***(UK) Kids with autism, dyslexia, ADHD put on waiting lists for years; no services provided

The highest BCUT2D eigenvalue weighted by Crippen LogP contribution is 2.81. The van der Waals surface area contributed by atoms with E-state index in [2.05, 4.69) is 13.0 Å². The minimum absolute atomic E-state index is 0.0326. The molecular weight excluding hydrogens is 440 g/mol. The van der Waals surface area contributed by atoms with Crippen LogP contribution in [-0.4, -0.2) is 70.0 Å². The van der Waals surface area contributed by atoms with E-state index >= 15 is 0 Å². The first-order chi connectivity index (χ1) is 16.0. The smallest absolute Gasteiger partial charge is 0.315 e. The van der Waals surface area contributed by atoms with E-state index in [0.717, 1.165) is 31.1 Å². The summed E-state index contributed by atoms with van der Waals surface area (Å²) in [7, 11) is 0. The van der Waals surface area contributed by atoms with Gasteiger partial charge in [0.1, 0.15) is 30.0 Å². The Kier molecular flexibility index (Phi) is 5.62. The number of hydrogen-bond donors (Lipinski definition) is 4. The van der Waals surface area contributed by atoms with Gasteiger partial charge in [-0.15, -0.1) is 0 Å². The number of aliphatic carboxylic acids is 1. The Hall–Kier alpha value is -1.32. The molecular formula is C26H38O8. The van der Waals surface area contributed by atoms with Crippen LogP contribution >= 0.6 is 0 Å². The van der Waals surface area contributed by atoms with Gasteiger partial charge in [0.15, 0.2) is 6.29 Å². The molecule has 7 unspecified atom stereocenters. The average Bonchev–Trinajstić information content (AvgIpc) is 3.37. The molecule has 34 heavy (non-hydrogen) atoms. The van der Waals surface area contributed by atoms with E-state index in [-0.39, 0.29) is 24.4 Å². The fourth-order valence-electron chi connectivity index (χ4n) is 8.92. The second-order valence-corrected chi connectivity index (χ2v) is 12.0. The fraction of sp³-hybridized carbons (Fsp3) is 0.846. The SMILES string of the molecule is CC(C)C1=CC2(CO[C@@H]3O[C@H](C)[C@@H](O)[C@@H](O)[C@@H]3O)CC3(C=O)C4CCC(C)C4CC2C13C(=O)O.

Mar 4, 2019, Kent Online: Children waiting up to two years for ADHD, autism and dyslexia diagnosis Children in Kent showing signs of ADHD, autism, dyslexia or learning and communication disorders are spending two years without a formal diagnosis. Parents or carers could be missing out on disability living allowance or educational support for their child because of the wait. But head of mental health commissioning in Kent and Medway, Dave Holman told councillors the time it takes to get a diagnosis for a neurodevelopmental disorder has halved since 2016. At Kent County Council's health overview and scrutiny committee, he said: "It was four years but now the average wait is two years, which is clearly far too long. "This isn't just about diagnostics, this is also how you support children once they have had their diagnosis as well." However, 69% of children wait more than 18 weeks to get their first full assessment with the neurodevelopmental and learning disability service. Mr Holman, who works for west Kent clinical commissioning group, explained demand for these services is high but he is confident about the progress of the provider, North East London NHS Foundation Trust (NELFT). … Cllr Karen Constantine: "When you are waiting for access to a service, one of the things that suffers is school and education." Cllr Karen Constantine (Lab) shared concerns children on the waiting list are missing out on their education, social development and it is damaging their relationships with their parents or carers. She said: "The report was quite shocking because clearly it does indicate there is a lot of gaps and young people that fall through them, that's obviously very worrying. … West Kent CCG's clinical lead for mental health, Dr David Chesover, explained while "insufficient" money is a factor to the team not meeting this pressure, more children are being seen within the required time. He added: "The frustrations felt by councillors are felt everyday by GPs and clinicians in the system and the management trying to support them. "People are working extraordinarily hard the whole time to revise the system on limited resources." Dr Chesover also shared his concern things are a lot harder for children now than in his 40-year career practicing medicine. He said: "Children are now absorbing more of society's stress. "There is a much more complex, fundamental insecurity and less relience in children than there has been in the 40 years I have practiced medicine. "This is a really complex issue."